As an aside,  let’s not forget that this is still a working Police Station. The name is famous worldwide due to the the tongue twister – The Leith Police Dismisseth Us.

The tongue twister on a piece of street furniture outside Leith Police Station

Reputedly used by Police the world over before the invention of breathalysers to judge the sobriety of drivers, the whole of the tongue twister goes like this;


The Leith Police dismisseth us, they thought we sought to stay

The Leith Police dismisseth us, they thought we’d stay all day

The Leith Police dismisseth us, we both sighed sighs apiece

And the sighs that we sighed as we said goodbye, were the size of the Leith Police.


Try it.



The exterior of Leith Police Station and the Leith Council Chambers are part of a walk conducted by Edinburgh Walks. Get in touch at contact@edinburghwalks.com if you wish to know more.


Edinburgh Walks return on 15th July 2020


Where we go when the storms are coming……

We have just experienced Storm Ciara and Storm Dennis here in Edinburgh over the last week or so. Added to that we have strong winter squalls on a regular basis so – on occasion – it is nice to get away from our winter weather.

A short time ago we at Edinburgh Walks headed away to the north of the Greek island of Crete, to the quieter western side and the town of Chania.

Old Town Chania, Crete.

Amongst others, Romans, Venetians and the Ottomans were in charge here and the back streets of the Old Town by the Harbour are lovely.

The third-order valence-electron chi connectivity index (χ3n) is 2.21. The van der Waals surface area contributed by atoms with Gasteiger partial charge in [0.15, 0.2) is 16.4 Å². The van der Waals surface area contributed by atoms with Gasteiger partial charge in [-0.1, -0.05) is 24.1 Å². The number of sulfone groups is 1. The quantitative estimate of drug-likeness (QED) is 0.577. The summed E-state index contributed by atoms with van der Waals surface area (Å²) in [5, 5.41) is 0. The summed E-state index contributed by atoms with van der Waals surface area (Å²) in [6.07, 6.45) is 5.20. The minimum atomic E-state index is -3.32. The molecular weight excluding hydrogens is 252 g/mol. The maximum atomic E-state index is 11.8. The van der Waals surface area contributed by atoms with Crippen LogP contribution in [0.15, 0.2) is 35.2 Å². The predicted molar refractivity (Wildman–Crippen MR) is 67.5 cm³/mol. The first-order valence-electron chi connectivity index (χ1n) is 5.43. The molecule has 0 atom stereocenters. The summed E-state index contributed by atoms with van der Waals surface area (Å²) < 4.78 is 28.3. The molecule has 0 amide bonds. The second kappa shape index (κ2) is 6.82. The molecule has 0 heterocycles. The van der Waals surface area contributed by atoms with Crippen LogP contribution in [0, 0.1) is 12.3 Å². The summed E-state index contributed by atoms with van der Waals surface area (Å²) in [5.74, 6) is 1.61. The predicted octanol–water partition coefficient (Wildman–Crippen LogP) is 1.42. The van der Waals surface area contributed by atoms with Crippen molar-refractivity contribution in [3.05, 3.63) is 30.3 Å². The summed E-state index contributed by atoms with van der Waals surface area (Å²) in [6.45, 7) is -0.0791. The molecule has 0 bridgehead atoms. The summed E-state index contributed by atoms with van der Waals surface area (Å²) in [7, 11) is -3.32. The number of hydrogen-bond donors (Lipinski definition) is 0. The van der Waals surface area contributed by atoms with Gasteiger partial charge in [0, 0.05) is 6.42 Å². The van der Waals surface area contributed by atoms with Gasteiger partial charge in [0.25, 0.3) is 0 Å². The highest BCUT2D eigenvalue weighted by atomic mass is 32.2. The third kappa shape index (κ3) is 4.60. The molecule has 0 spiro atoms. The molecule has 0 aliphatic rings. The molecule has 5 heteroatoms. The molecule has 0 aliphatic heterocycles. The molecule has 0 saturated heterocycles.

A view across the rooftops, Chania, Crete.

A few days is probably enough to visit the museums and catch up on the sights. Thereafter, we headed for the bus station to take the 2+ hour journey south to the small town of Paleochora on the coast of the Libyan Sea. Skirting the western edge of the Lefka Ori mountain range, Paleochora is an excellent base for exploring the South West of Crete on foot. Having walked part of the E4 Trans-European walking route in Eastern Crete before – around the Pefki Gorge area – it was nice to see the E4 route also comes through Paleochora.

After some advice from locals, one of the suggestions was a walk to the village of Anidri and a walk/scramble/slide down the Anidri Gorge, then join the E4 trail for the last 4kms back into town.. The walk from Paleochora leaves the town to the south east along the near empty beaches there. The temperature was very pleasant 24 degrees celsius (75+ degrees Fahrenheit) when we set out so with a bottle of water in the rucksack it was a lovely 6km walk on a winding road

Anidri village, Crete.

being careful to keep in to the side when traffic approached…. there were no pavements here.

Anidri is a very small village and it seems to centre around a café Kafeneio Sto Scholeio and the local Church of Saint George Agios Georgios. As the name suggests the café is a former school and the walls still show the class photographs of many years ago and pictures of the school itself.

Kafeneio Sto Scholeio, Anidri, Crete